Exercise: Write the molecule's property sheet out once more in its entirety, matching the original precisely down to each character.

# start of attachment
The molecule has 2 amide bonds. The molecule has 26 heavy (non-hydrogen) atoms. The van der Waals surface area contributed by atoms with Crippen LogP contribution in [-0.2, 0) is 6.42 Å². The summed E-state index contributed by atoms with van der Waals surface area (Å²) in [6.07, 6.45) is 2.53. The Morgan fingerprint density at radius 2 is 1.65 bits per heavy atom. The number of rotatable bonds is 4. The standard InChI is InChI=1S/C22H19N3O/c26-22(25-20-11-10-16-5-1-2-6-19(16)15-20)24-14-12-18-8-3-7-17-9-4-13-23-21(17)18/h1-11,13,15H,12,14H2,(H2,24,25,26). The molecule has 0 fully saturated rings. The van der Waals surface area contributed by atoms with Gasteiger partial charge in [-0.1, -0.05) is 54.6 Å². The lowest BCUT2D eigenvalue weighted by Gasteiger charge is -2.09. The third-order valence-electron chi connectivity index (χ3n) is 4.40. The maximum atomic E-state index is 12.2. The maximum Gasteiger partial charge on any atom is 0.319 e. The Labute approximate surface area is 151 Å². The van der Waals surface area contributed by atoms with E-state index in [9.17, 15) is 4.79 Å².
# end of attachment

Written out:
The molecule has 2 amide bonds. The molecule has 26 heavy (non-hydrogen) atoms. The van der Waals surface area contributed by atoms with Crippen LogP contribution in [-0.2, 0) is 6.42 Å². The summed E-state index contributed by atoms with van der Waals surface area (Å²) in [6.07, 6.45) is 2.53. The Morgan fingerprint density at radius 2 is 1.65 bits per heavy atom. The number of rotatable bonds is 4. The standard InChI is InChI=1S/C22H19N3O/c26-22(25-20-11-10-16-5-1-2-6-19(16)15-20)24-14-12-18-8-3-7-17-9-4-13-23-21(17)18/h1-11,13,15H,12,14H2,(H2,24,25,26). The molecule has 0 fully saturated rings. The van der Waals surface area contributed by atoms with Gasteiger partial charge in [-0.1, -0.05) is 54.6 Å². The lowest BCUT2D eigenvalue weighted by Gasteiger charge is -2.09. The third-order valence-electron chi connectivity index (χ3n) is 4.40. The maximum atomic E-state index is 12.2. The maximum Gasteiger partial charge on any atom is 0.319 e. The Labute approximate surface area is 151 Å². The van der Waals surface area contributed by atoms with E-state index in [9.17, 15) is 4.79 Å².